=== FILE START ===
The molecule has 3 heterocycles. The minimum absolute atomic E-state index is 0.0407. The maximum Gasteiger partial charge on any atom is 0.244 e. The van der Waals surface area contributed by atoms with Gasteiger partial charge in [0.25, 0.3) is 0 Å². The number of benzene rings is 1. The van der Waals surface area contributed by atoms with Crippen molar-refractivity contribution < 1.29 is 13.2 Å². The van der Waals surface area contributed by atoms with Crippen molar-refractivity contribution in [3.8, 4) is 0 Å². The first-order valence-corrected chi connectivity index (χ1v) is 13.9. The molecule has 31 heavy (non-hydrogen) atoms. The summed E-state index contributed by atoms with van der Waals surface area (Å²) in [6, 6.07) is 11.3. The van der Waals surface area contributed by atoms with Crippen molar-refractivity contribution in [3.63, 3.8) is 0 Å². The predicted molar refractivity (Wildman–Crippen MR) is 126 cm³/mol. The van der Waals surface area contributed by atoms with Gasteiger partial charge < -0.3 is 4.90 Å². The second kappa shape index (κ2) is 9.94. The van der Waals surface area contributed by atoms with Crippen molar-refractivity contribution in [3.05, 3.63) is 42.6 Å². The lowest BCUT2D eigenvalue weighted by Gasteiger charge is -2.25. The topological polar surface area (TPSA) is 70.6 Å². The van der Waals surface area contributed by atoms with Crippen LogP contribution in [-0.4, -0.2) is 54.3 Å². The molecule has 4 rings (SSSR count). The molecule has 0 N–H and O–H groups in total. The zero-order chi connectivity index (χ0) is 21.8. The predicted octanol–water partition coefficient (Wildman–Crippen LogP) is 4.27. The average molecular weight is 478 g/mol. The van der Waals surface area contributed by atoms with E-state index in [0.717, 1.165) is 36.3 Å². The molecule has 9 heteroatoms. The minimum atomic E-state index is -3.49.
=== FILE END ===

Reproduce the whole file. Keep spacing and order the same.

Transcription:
The molecule has 3 heterocycles. The minimum absolute atomic E-state index is 0.0407. The maximum Gasteiger partial charge on any atom is 0.244 e. The van der Waals surface area contributed by atoms with Gasteiger partial charge in [0.25, 0.3) is 0 Å². The number of benzene rings is 1. The van der Waals surface area contributed by atoms with Crippen molar-refractivity contribution < 1.29 is 13.2 Å². The van der Waals surface area contributed by atoms with Crippen molar-refractivity contribution in [3.8, 4) is 0 Å². The first-order valence-corrected chi connectivity index (χ1v) is 13.9. The molecule has 31 heavy (non-hydrogen) atoms. The summed E-state index contributed by atoms with van der Waals surface area (Å²) in [6, 6.07) is 11.3. The van der Waals surface area contributed by atoms with Crippen molar-refractivity contribution in [3.63, 3.8) is 0 Å². The predicted molar refractivity (Wildman–Crippen MR) is 126 cm³/mol. The van der Waals surface area contributed by atoms with Gasteiger partial charge < -0.3 is 4.90 Å². The second kappa shape index (κ2) is 9.94. The van der Waals surface area contributed by atoms with Crippen molar-refractivity contribution in [3.05, 3.63) is 42.6 Å². The lowest BCUT2D eigenvalue weighted by Gasteiger charge is -2.25. The topological polar surface area (TPSA) is 70.6 Å². The van der Waals surface area contributed by atoms with Crippen LogP contribution in [-0.4, -0.2) is 54.3 Å². The molecule has 4 rings (SSSR count). The molecule has 0 N–H and O–H groups in total. The zero-order chi connectivity index (χ0) is 21.8. The predicted octanol–water partition coefficient (Wildman–Crippen LogP) is 4.27. The average molecular weight is 478 g/mol. The van der Waals surface area contributed by atoms with E-state index in [0.717, 1.165) is 36.3 Å². The molecule has 9 heteroatoms. The minimum atomic E-state index is -3.49.